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People leave the Windsor Park Sports Stadium, the site of the World Creole Music Festival
People leave the Windsor Park Sports Stadium, the site of the World Creole Music Festival

According to K. KIotler, the marketing guru, sponsorship is about giving financial support to an event or activity in return for recognition and acknowledgement as a sponsor. More than just recognition there is added incentive to sponsor or assist in cultural events or charitable organization as far as taxes paid by these businesses are concerned.

Sometimes we refer to companies who sponsor events as good corporate citizens; however, there is a difference between partnering, being a good corporate citizen or a sponsor. With respect to the latter it would be instructive to note that marketers all agree that sponsorship is a cash or in-kind fees paid to an organization or group in return for access to the commercial potential associated with that organization and/or event. The strategy is to build a link in the target audience's mind between the sponsor and a highly valued organization (or event) to win consumers and/or key accounts. Sponsorship is undertaken for the purpose of achieving commercial objectives.

Kisha Mays, a corporate sponsorship expert in the US, admits "companies aren't looking to sponsor events; they're looking for marketing opportunities. What they need are vehicles to market their programmes, services and products. Whenever you go in to talk to a corporation you should be prepared to tell them what they get out of the deal. Always remember that they're not involved out of the goodness of their heart. They're sponsoring you because they want a marketing opportunity. They're investing in your organization and expect a return on that investment.

However, Mays notes that organizations should be willing to partner as well; to get involved in the organization's development which is a more long term venture. Of course businesses are more concerned with the bottom line, profits, and so it is becoming increasingly difficult for non-profit organizations to sponsor educational events or matters related to health where visibility of products or offerings are not obvious.

For instance, beer or communication companies would gravitate more to ideals where there is mass attendance at concerts and shows, where their banners can be displayed and where they can demand a booth to sell their product. It is not unlikely that a telecom company donate a cell phone to you knowing full well that the return from such a "good corporate" activity will yield ten times the rewards in the calls administered by that device. Or the booth installed by the said company would ensure they sell enough top-ups to make up for the sponsorship or request that you sell only their beer product so that they can piggyback on what might eventually turn out to be an investment.

Now approach one of these companies to partner with you for an educational project such as teaching music to the youth, or engaging them in a summer programme becomes another matter. How are they going to buy into this when no one sees their product ; it is not an event which brings in hundreds, there is no presence of banners and logos strew all over the stage or around the venue. Persons or non- profit organization who seek assistance for Down Syndrome, sponsorship for a walk for cancer or diabetes, donations toward medical equipment for the hospital will, and have found it difficult to so do for the very reasons outlined by marketing experts.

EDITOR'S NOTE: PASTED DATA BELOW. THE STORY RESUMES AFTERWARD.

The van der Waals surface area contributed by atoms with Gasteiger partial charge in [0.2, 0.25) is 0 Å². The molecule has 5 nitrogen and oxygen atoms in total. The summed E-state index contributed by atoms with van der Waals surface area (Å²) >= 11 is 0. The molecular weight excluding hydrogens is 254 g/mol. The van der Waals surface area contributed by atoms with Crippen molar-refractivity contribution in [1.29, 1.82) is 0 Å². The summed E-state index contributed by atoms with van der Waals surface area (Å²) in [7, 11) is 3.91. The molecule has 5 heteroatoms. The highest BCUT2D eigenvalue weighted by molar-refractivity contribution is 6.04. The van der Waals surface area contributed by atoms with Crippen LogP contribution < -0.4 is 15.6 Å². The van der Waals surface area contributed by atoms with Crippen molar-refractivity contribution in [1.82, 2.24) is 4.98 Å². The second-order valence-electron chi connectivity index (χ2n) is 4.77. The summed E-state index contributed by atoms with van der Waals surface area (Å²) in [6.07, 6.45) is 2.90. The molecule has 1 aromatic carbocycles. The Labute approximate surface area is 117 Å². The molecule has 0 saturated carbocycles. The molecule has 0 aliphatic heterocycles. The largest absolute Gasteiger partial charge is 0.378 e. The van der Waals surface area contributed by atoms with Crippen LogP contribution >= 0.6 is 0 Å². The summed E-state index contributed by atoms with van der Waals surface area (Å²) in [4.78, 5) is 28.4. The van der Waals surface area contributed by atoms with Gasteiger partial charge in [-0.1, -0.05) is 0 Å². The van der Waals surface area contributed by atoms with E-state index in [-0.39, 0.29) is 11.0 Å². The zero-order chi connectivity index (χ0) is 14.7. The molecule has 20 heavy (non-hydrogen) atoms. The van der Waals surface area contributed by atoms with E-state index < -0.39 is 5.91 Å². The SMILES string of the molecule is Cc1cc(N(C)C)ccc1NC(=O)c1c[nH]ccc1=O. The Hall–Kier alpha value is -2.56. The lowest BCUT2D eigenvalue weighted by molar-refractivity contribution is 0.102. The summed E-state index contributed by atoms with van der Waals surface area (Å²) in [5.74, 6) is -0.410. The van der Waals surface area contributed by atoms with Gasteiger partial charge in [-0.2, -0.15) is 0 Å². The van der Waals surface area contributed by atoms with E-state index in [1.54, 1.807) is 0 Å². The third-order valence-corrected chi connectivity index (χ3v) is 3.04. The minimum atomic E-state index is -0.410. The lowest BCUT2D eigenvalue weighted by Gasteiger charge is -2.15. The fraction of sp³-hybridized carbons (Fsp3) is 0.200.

Therefore the term partnership is too often used loosely as really very few companies in this region, and more so Dominica, is really interested in partnership, though they would relish the title of "good corporate citizen."

The CEO's of this organization more tend to be sympathetic if it hits home; someone they know or some family member they can relate to is in need of such contribution and then perhaps a conscience check may result in a cheque of sorts.

For instance one of the few criticisms I have of the sponsorship readily given to the WCMF is the fact that while we pump money into the three nights of pulsating rhythms nothing is invested in language preservation at schools for Creole nor teaching via workshops of the Creole music to the youth and so it is ironical that the very goose Creole/ Cadence which lays the golden egg of entertainment today is not nourished to be preserved for future generations. So that's where partnership and being good corporate citizens can be employed, even without the hype or crowd visibility and sales of an event like the WCMF. The first few years of the WCMF this vision was more clearly defined when language was part of the discourse but never the training of musicians or sound engineers, a dire requirement in the entertainment industry.

We cherish the sponsorship of beer companies and telecoms providers without whose monetary injection many major events would not be a reality; however, there are many other small meaningful ventures which suffer and are given a run around for assistance, as many don't see the monetary and immediate result from their investment. To these persons and companies I say the right hand does not always have to know what the left is doing and, who knows, greater may be your reward. .


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